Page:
Josh Hawley’s reaction to being mocked for January 6 ongoing video? fundraising of it. – Kansas City star | Region & Cash

The US House of Representatives committee investigating the January 6, 2021 attack on the Capitol showed Thursday night a video of US Senator Josh Hawley fleeing the Senate chamber that quickly spread across the internet, set to theme music and was mocked on late-night television.

The junior senator from Missouri used it in the same way he did all his insurgency-related activities – as an opportunity to raise money for his campaign.

On Friday morning, the Missouri Republican tweeted a link to his campaign website, which sells a white coffee mug with an illustration of Hawley pumping his fist at protesters who later stormed the US Capitol over the words “Show Me Strong.” .

At the top of the link, he added a “kissy face emoji”: a smiley face with pursed lips and a small heart near the mouth.

His office did not respond to a request for comment on the video. The Senate is on recess over the weekend and Hawley is not expected to return to the building until 3:00 p.m. ET Monday.

Rep. Elaine Luria, D-Virginia, presented the clip of Hawley, which runs about halfway through the committee’s prime-time hearing Thursday night, and stressed that former President Donald Trump did not respond when the senators and vice president did Scared enough to run for their lives.

She presented the contrast between the image Hawley projected that day – the raised fist – and his reaction as rioters had reached the second floor of the US Capitol and were approaching him – a headlight-lit Hawley walking with a stiff back and running with a folder in hand. The room erupted in laughter.

Former US Capitol Police Officer Michael Fanone, who was assaulted during the riots, told reporters that he saw the amusement in the video but that it upset him.

“The first thought that came to my mind was, ‘Josh Hawley is a bitch and he walked like a bitch,'” Fanone said. “And the fist pump, combined with what he did immediately afterwards, shows true character, or lack thereof.”

While Hawley has said he stands by his objection to confirming the election, the committee has presented little evidence that he was closely involved in Trump’s efforts to overturn the results of the 2020 presidential election.

Instead, he appears to have been able to capitalize on current politics as much of the Republican base believed Trump’s unsubstantiated claims that the election was stolen.

Both before and after the January 6 riot on the US Capitol, Hawley used negative publicity to raise money for his campaign fund. He has announced that he will seek re-election in Missouri in 2024, but is widely considered a potential presidential nominee.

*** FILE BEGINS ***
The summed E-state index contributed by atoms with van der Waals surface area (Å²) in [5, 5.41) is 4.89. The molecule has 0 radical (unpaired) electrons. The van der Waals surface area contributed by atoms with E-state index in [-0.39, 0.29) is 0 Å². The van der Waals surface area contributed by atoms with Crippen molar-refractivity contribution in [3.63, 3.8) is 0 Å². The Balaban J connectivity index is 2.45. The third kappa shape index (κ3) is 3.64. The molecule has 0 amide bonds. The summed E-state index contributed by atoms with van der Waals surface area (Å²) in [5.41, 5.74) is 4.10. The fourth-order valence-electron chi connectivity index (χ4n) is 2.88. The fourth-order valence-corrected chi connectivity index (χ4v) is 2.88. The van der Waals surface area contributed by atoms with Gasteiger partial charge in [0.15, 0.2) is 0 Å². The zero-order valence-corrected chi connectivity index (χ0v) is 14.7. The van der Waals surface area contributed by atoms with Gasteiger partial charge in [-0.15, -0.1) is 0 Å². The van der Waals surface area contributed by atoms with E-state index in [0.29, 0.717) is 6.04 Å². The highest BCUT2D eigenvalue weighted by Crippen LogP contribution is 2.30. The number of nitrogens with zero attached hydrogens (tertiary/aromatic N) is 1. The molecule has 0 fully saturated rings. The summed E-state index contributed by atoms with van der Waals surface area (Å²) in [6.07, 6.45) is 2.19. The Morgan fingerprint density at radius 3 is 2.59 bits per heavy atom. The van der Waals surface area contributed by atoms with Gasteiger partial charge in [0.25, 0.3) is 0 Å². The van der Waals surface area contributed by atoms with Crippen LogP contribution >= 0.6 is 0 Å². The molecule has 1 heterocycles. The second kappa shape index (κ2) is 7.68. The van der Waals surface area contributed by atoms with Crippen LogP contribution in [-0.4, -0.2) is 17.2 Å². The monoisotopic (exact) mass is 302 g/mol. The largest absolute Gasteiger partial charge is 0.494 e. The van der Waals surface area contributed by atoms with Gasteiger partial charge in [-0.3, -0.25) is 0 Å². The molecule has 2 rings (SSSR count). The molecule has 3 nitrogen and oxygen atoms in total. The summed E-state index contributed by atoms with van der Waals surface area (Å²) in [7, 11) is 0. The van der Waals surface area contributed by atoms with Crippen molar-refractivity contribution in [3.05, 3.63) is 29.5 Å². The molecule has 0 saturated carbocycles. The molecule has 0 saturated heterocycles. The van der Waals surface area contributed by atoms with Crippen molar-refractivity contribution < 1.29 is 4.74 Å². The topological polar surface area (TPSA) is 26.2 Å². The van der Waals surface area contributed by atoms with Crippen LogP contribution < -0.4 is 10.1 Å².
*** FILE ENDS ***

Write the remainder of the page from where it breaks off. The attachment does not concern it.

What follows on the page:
He raised money after becoming the first senator to say he would object to certification of the 2020 presidential election, sparking a lengthy vote interrupted by rioters who violently assaulted US Capitol police officers and smashed windows to enter the US Capitol, prompting lawmakers to flee staffers and reporters.

He raised money on the day of the riot just before the Capitol was breached.

He raised money after the initial backlash against the uprising subsided, quadrupling his donations from the previous year.

And he raised money by selling campaign items — coffee mugs, T-shirts, beer koozies of different colors — with a picture of him raising his fist at protesters that day (Hawley said it was “not a pro-riot mug “). ).

US Rep. Alexandria Ocasio-Cortez, D-New York, criticized Hawley for fundraising even after he fled the Senate.

“Remember: Even after running for his life, Sen. Hawley chose to raise funds by encouraging and fist pumping the violent mob, even selling merchandise of himself to do so from then on.” to do by *this year* — even after Politico, who later acquired the image, sent a cease and desist letter,” Ocasio-Cortez wrote on Twitter Thursday night.

Hawley has said he is not watching the committee’s hearings and appeared on Fox News during Thursday night’s hearing to speak about illegal immigration.

This story was originally published Jul 22, 2022 9:34 am.

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Daniel Desrochers covers Washington, DC for the Kansas City Star. He previously reported on politics and government for the Lexington Herald-Leader in Kentucky and the Charleston Gazette-Mail in Charleston, West Virginia.

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